Take a look at that final column, the space savings. Notice a pattern? We save much more space as the size increases since the runs are much longer.
What about images of the same size? This table summarizes the results of compressing three large icons with RLE:
ImageDimensionsUncompressedAfter RLESpace savings
Large black & white heart icon
128x12816384289882.3%
Large black & white icon of caduceus (snakes on a pole with wings)
128x12816384829849.4%
Large black & white icon of a crown
128x12816384873046.7%
Now you can see why I picked a heart icon as my example: it compresses very well, thanks to its many runs of black or white. RLE compression still halves the size of the other icons, but it doesn't save nearly as much space.
In fact, sometimes RLE can't save any space at all...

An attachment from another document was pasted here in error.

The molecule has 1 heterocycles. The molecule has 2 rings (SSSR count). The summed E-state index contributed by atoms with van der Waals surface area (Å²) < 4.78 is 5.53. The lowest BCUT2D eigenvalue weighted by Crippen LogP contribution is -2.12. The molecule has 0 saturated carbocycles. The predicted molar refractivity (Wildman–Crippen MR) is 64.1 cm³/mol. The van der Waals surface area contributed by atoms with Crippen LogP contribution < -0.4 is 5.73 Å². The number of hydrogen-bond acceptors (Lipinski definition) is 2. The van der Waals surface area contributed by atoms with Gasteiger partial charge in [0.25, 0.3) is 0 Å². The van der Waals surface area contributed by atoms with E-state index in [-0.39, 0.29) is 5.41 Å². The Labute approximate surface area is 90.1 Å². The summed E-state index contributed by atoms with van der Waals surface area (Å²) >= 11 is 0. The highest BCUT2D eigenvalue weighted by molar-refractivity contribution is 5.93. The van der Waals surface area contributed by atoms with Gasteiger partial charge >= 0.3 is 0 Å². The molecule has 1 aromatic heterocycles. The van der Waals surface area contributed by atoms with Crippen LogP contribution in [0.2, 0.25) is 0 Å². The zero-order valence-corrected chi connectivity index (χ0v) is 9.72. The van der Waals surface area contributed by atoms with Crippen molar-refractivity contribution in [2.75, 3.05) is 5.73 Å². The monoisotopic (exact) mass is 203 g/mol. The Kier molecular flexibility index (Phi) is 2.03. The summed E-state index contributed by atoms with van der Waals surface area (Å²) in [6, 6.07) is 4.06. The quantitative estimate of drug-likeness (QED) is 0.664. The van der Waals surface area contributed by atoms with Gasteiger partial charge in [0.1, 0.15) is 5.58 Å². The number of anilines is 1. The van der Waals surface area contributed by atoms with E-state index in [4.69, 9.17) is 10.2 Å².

Limits of RLE

An icon made up of random colors for every pixel.
Let's zoom in, so we can visualize each pixel:
A grid of 16x16 pixels. Each pixel is a random color.
Every pixel in that icon is a different color, and there are no runs.
Run-length-encoding can't compress an image like that at all. That's an example that I made up just for this article (generated by this program), so it might not seem that common.
As it turns out, photographic images are similar to that icon—the real world is filled with details that interrupt runs.
The Khan Academy team page includes this lovely photo of a dog looking at a computer screen:
A photo of a dog staring intently at a computer screen.
At normal resolution, it looks like there are blocks of similar color, like in the dog's fur or the grey in the computer screen.
Let's zoom in to the pixels:
A pixelated grid zoomed into the snout of a dog looking at a computer screen. The pixels are blue-ish and orange-ish, but they are a large number of shades of blue and orange.
Now you can see that even the seemingly simple computer screen is a vast array of similar-but-not-quite-the-same colors. A run-length-encoding of the pixels won't do much to reduce the file size.

Uses for RLE